A Canon Lawyer narrows the Baptism of Desire

On his blog “In the Light of the Law”, canon lawyer Dr. Ed Peters offers us A note on the “spiritual” reception of sacraments. In that article, Peters makes his usual mistake of dogmatizing his own limited understanding and personal theological conclusions. The article comments on the claims of Prof. Ines Angeli Murzaku that she received baptism, confirmation, communion, confession, and marriage, not as formal Sacraments, but spiritually only. The formal Sacraments were unavailable to her as she lived in Albania during the time of Communist oppression of religion.

In response to Murzaku, Peters makes some disturbing remarks, which contradict magisterial teaching as well as the common theological opinion on this subject.

Baptism of Desire

Peters narrows the baptism of desire to a severe extent:

“So-called “baptism of desire” is a term of art used to describe not baptism (fervently received or otherwise) but rather the assurance of salvation accorded those who, intending to be baptized, die before they can receive that desired sacrament. CCC 1259. The phrase “baptism of desire” is thus a this-world term for an other-world phenomenon. No one walking around today is considered “baptized by desire” or even “baptized”.”

Wow. That rant against the baptism of desire is proximate to heresy.

First, the common theological opinion, also found in various magisterial documents, is that there are three types of baptism. This assertion is found in the Summa Theologica, the Compendium of the CCC, the CCC, the Catechism of the USCCB, as well as in very many works of theology. Only baptism with water is the formal Sacrament, but the other types of baptism are correctly termed Baptism.

Second, this use of the term baptism is not merely a “term of art”. For “The Lord himself affirms that Baptism is necessary for salvation.” (CCC 1279). So the persons who are saved without the formal Sacrament of Baptism, which makes them formal members of the Church, are certainly baptized and are implicit members of the Church. For outside the Church, there is no salvation. Thus, it is not possible to change the terminology, so that only the formal Sacrament is called baptism, and so that the other means to obtain the state of grace are said to be not really a type of baptism at all.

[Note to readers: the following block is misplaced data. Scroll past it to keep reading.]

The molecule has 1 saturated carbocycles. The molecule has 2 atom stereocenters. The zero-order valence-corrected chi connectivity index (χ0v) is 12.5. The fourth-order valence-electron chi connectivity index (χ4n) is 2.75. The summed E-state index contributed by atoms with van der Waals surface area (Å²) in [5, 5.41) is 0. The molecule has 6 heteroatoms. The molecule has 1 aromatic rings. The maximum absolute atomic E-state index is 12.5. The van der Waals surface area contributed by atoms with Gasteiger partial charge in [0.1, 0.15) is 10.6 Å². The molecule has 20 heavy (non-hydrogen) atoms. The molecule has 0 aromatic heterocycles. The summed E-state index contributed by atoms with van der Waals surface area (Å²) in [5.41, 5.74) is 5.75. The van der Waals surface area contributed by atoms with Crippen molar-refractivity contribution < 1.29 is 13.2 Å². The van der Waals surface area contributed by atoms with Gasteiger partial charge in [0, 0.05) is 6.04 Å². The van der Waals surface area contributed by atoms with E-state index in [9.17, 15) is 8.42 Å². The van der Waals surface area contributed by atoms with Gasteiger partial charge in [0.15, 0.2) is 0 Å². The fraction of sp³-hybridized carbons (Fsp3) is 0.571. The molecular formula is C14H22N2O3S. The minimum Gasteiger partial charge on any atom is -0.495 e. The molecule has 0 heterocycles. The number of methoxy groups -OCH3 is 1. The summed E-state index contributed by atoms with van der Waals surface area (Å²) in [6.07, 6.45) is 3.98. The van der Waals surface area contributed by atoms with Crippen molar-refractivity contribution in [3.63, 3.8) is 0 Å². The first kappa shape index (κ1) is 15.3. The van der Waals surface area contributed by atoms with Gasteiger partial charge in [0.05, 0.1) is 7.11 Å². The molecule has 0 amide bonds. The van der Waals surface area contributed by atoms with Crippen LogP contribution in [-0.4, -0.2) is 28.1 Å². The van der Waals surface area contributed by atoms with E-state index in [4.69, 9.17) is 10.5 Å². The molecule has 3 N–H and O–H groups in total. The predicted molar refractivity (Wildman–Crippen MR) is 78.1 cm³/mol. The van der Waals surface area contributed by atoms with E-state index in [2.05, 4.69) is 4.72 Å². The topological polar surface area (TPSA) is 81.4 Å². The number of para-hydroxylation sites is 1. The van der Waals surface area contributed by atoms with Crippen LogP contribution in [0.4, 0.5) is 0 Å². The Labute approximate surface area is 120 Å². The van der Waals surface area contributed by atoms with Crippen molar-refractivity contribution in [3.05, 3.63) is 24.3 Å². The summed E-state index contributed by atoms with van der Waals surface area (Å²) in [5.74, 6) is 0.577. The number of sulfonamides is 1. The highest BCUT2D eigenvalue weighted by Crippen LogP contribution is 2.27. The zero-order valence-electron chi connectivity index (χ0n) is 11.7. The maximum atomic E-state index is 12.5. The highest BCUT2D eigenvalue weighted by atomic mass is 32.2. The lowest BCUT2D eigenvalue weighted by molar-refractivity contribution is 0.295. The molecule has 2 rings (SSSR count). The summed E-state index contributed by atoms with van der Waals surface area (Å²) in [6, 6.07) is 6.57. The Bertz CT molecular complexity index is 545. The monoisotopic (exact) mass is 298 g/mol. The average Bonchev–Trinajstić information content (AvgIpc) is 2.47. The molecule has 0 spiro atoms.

Third, the cited passage from the Catechism of the Catholic Church describes specifically the explicit baptism of desire (CCC 1259). Peters omits mention of CCC 1260, which describes the implicit baptism of desire. The implied claim that all baptisms of desire are explicit is a grave theological error. The Summa Theologica of St. Thomas Aquinas recognizes that the baptism of desire can be implicit, and so did the early Church fathers (see Denz. 388 below).

Fourth, we should ask whether the teaching on implicit baptism of desire is dogma, non-infallible doctrine, or the common theological opinion. Well, it has been taught by the Magisterium:

Letter from the Holy Office (the CDF) to the Archbishop of Boston: “To gain eternal salvation, it is not always required that a person be incorporated in reality (reapse) as a member of the Church, but it is necessary that one belong to it at least in desire and longing (voto et desiderio). It is not always necessary that this desire be explicit as it is with catechumens. When one is invincibly ignorant, God also accepts an implicit desire, so called because it is contained in the good disposition of soul by which a person wants his or her will to be conformed to God’s will.”

The above letter refutes Feeneyism, which heresy denies that baptism can be received by desire or by blood at all. Peters does not propose Feeneyism, but by greatly narrowing the baptism of desire, he stands next to it.

Furthermore, the Magisterium infallibly teaches that some persons prior to Christ and prior to the Sacrament of Baptism were saved. This conclusion is stated in the dogma of the limbo of the Fathers, that some persons (the common opinion is many persons) died in the state of grace prior to Christ, and, after any punishment due in Purgatory, awaited His saving sacrifice in limbo. But they could not possibly be saved by the Sacrament of baptism (with water), as it did not exist yet. And, for the same reason, they could not have explicitly desired it. Thus, the implicit baptism of desire is established as a dogma, not merely a non-infallible doctrine or a common theological opinion.